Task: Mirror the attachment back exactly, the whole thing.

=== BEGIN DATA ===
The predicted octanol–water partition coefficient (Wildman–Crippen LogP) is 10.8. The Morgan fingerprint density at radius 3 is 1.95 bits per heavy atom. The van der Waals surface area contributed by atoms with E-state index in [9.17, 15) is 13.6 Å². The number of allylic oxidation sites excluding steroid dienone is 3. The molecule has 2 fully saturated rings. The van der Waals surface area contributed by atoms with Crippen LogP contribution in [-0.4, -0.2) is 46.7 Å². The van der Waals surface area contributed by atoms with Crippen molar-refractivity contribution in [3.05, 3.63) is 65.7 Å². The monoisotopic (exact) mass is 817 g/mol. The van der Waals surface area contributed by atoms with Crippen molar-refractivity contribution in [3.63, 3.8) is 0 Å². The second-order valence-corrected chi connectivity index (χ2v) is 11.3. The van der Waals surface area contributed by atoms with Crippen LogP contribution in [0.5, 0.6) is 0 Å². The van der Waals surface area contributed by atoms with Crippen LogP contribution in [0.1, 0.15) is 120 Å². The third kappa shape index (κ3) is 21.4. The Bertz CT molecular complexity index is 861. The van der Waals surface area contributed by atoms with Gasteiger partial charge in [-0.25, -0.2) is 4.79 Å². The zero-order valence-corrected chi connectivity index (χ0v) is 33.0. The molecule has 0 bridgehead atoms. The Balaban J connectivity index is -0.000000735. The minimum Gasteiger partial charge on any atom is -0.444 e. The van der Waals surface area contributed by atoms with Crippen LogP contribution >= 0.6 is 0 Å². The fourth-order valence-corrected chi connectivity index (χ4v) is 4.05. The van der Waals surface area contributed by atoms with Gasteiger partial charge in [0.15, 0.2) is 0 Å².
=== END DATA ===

The predicted octanol–water partition coefficient (Wildman–Crippen LogP) is 10.8. The Morgan fingerprint density at radius 3 is 1.95 bits per heavy atom. The van der Waals surface area contributed by atoms with E-state index in [9.17, 15) is 13.6 Å². The number of allylic oxidation sites excluding steroid dienone is 3. The molecule has 2 fully saturated rings. The van der Waals surface area contributed by atoms with Crippen LogP contribution in [-0.4, -0.2) is 46.7 Å². The van der Waals surface area contributed by atoms with Crippen molar-refractivity contribution in [3.05, 3.63) is 65.7 Å². The monoisotopic (exact) mass is 817 g/mol. The van der Waals surface area contributed by atoms with Crippen molar-refractivity contribution in [3.63, 3.8) is 0 Å². The second-order valence-corrected chi connectivity index (χ2v) is 11.3. The van der Waals surface area contributed by atoms with Crippen LogP contribution in [0.5, 0.6) is 0 Å². The van der Waals surface area contributed by atoms with Crippen LogP contribution in [0.1, 0.15) is 120 Å². The third kappa shape index (κ3) is 21.4. The Bertz CT molecular complexity index is 861. The van der Waals surface area contributed by atoms with Gasteiger partial charge in [-0.25, -0.2) is 4.79 Å². The zero-order valence-corrected chi connectivity index (χ0v) is 33.0. The molecule has 0 bridgehead atoms. The Balaban J connectivity index is -0.000000735. The minimum Gasteiger partial charge on any atom is -0.444 e. The van der Waals surface area contributed by atoms with Crippen LogP contribution >= 0.6 is 0 Å². The fourth-order valence-corrected chi connectivity index (χ4v) is 4.05. The van der Waals surface area contributed by atoms with Gasteiger partial charge in [0.15, 0.2) is 0 Å².